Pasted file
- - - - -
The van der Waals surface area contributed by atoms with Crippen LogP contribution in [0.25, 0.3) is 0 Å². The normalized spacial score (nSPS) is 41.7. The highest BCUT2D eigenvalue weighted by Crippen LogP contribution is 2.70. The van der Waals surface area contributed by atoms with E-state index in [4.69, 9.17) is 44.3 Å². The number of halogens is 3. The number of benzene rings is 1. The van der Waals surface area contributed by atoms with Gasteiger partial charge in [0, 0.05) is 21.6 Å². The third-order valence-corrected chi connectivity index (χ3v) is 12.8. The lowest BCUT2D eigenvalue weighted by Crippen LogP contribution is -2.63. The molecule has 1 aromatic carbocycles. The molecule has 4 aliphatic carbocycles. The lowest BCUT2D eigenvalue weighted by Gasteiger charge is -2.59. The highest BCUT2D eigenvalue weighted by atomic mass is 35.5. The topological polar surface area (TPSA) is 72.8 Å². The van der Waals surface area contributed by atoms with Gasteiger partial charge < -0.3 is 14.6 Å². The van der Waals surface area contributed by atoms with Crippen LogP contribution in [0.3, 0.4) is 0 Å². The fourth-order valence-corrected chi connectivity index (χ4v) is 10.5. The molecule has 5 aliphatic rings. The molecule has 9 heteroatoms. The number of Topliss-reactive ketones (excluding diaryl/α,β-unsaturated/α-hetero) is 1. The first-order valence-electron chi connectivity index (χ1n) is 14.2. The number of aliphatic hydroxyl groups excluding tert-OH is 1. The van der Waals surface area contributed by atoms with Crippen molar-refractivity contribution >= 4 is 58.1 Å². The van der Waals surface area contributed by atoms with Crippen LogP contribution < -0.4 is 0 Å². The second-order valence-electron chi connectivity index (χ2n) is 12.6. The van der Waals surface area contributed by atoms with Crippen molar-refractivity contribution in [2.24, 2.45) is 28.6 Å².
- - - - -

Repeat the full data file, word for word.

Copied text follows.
The van der Waals surface area contributed by atoms with Crippen LogP contribution in [0.25, 0.3) is 0 Å². The normalized spacial score (nSPS) is 41.7. The highest BCUT2D eigenvalue weighted by Crippen LogP contribution is 2.70. The van der Waals surface area contributed by atoms with E-state index in [4.69, 9.17) is 44.3 Å². The number of halogens is 3. The number of benzene rings is 1. The van der Waals surface area contributed by atoms with Gasteiger partial charge in [0, 0.05) is 21.6 Å². The third-order valence-corrected chi connectivity index (χ3v) is 12.8. The lowest BCUT2D eigenvalue weighted by Crippen LogP contribution is -2.63. The molecule has 1 aromatic carbocycles. The molecule has 4 aliphatic carbocycles. The lowest BCUT2D eigenvalue weighted by Gasteiger charge is -2.59. The highest BCUT2D eigenvalue weighted by atomic mass is 35.5. The topological polar surface area (TPSA) is 72.8 Å². The van der Waals surface area contributed by atoms with Gasteiger partial charge < -0.3 is 14.6 Å². The van der Waals surface area contributed by atoms with Crippen LogP contribution in [0.3, 0.4) is 0 Å². The fourth-order valence-corrected chi connectivity index (χ4v) is 10.5. The molecule has 5 aliphatic rings. The molecule has 9 heteroatoms. The number of Topliss-reactive ketones (excluding diaryl/α,β-unsaturated/α-hetero) is 1. The first-order valence-electron chi connectivity index (χ1n) is 14.2. The number of aliphatic hydroxyl groups excluding tert-OH is 1. The van der Waals surface area contributed by atoms with Crippen molar-refractivity contribution >= 4 is 58.1 Å². The van der Waals surface area contributed by atoms with Crippen LogP contribution < -0.4 is 0 Å². The second-order valence-electron chi connectivity index (χ2n) is 12.6. The van der Waals surface area contributed by atoms with Crippen molar-refractivity contribution in [2.24, 2.45) is 28.6 Å².